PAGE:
# Question about Mercury's orbit discrepancy

• I
http://physics.ucr.edu/~wudka/Physics7/Notes_www/node98.html

In the link given below, it is explained how general relativity predicts the correct results. However I am curious about the answer of the following hypothetical scenario. Let us assume that we replaced gravity with the electromagnetic force. Then the force of attraction would be the same, and mercury would be negatively charged and the sun positively charged. The question is, would the same discrepancy occur?

FactChecker
Gold Member
No. It is the distortion of space-time that causes the orbit of Mercury to slowly precess around the Sun differently than expected. Gravity and the distortion of space-time go hand-in-hand. That is not true with electromagnetic force. So that would not happen with a force like electromagnetic force.

PS. There is some precession expected due to gravity from other planets even without GR, but the amount would not be correct.

No. It is the distortion of space-time that causes the orbit of Mercury to slowly rotate around the Sun. Gravity and the distortion of space-time go hand-in-hand. That is not true with electromagnetic force. So that would not happen with a force like electromagnetic force.

The way I see it is that the distortion of space-time is a result of generalizing SR into the geometry of spacetime. This means that Mercury experiences more "relativistic effects". So does not the electromagnetic force also cause relativistic effects? As far as I know you need a larger force to accelerate a faster moving object due to relativistic effects, and that would be the case for electromagnetism.

What is different about the relativistic effects in space-time and the relativistic effects of electromagnetism, which causes only space time to cause the discrepancy?

Although in classical physics the electric attraction force has the same inverse square law as gravity, that's where the similarity ends. With gravity, all objects fall at the same rate independent of their mass and this is described using the curvature of spacetime. It is not true that all charges move at the same rate in an electric field.

FactChecker
Gold Member
The way I see it is that the distortion of space-time is a result of generalizing SR into the geometry of spacetime. This means that Mercury experiences more "relativistic effects". So does not the electromagnetic force also cause relativistic effects? As far as I know you need a larger force to accelerate a faster moving object due to relativistic effects, and that would be the case for electromagnetism.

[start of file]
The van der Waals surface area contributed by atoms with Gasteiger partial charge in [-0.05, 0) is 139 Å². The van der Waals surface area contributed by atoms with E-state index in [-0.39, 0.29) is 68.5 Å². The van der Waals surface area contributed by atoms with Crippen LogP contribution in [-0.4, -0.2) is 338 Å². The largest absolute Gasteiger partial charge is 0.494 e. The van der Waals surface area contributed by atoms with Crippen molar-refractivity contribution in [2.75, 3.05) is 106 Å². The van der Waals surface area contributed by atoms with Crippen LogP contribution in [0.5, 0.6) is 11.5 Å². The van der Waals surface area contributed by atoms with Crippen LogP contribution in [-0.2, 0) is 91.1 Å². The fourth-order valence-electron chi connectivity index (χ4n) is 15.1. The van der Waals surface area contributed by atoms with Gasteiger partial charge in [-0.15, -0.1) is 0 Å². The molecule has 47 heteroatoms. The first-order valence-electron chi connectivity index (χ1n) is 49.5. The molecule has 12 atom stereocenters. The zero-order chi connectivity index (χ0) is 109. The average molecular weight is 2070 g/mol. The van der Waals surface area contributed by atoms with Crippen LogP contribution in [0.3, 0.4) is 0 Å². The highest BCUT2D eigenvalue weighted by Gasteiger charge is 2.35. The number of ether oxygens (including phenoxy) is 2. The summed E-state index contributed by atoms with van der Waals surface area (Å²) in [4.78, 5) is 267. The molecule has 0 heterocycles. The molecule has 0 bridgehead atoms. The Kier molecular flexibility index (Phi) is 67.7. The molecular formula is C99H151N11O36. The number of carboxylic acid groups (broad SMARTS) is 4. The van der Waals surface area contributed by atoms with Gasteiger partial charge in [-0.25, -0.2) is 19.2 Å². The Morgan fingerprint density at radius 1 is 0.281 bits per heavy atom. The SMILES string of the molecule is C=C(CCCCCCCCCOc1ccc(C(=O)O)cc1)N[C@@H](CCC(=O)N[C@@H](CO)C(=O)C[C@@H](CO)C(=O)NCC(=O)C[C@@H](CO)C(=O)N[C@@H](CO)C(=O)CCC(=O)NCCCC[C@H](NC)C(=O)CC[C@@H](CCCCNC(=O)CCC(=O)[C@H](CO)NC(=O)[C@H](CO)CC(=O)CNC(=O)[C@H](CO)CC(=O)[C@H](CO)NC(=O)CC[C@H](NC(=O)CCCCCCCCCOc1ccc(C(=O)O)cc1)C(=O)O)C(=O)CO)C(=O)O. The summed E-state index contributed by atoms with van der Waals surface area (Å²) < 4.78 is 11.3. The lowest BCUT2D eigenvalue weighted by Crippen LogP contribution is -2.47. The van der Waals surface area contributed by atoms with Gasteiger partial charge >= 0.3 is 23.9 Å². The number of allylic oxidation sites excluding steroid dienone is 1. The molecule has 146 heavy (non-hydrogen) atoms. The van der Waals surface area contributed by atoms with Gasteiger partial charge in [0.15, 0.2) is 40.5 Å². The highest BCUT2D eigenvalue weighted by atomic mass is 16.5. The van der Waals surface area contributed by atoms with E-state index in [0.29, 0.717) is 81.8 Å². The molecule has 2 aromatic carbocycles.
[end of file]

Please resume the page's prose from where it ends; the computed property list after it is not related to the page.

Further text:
What is different about the relativistic effects in space-time and the relativistic effects of electromagnetism, which causes only space time to cause the discrepancy?
You have the cause and effect switched. Mass causes the distortion of space-time. The easiest way to observe and measure the distortion is gravity, which is directly caused by the distortion. Electromagnetic force is not the same.

Although in classical physics the electric attraction force has the same inverse square law as gravity, that's where the similarity ends. With gravity, all objects fall at the same rate independent of their mass and this is described using the curvature of spacetime. It is not true that all charges move at the same rate in an electric field.

If charge increase as the sum of many point charges, it will also fall accelerate at the same rate.

If i recall correctly when I studied the derivation of E=mc^2 it seemed that it was based on assuming that mass is fundamentally a sum (integral).

So the fact that all objects has the same acceleration is in fact in itself not a proof of that space-time has to be curved. It could just be that all mass is a sum of different similarly quantized components.

You have the cause and effect switched. Mass causes the distortion of space-time. The easiest way to observe and measure the distortion is gravity, which is directly caused by the distortion. Electromagnetic force is not the same.

I do know that. But that does not explain why the relativistic effects of electromagnetism would not cause the same discrepancy as gravity does. When generalizing SR into electromagnetism, should not that also predict something different than newtons laws?

Ibix
The reason electromagnetism doesn't need modification to work with relativity is that we never had a non-relativistic version of electromagnetic theory. We did have a non-relativistic theory of gravity, which did need an update.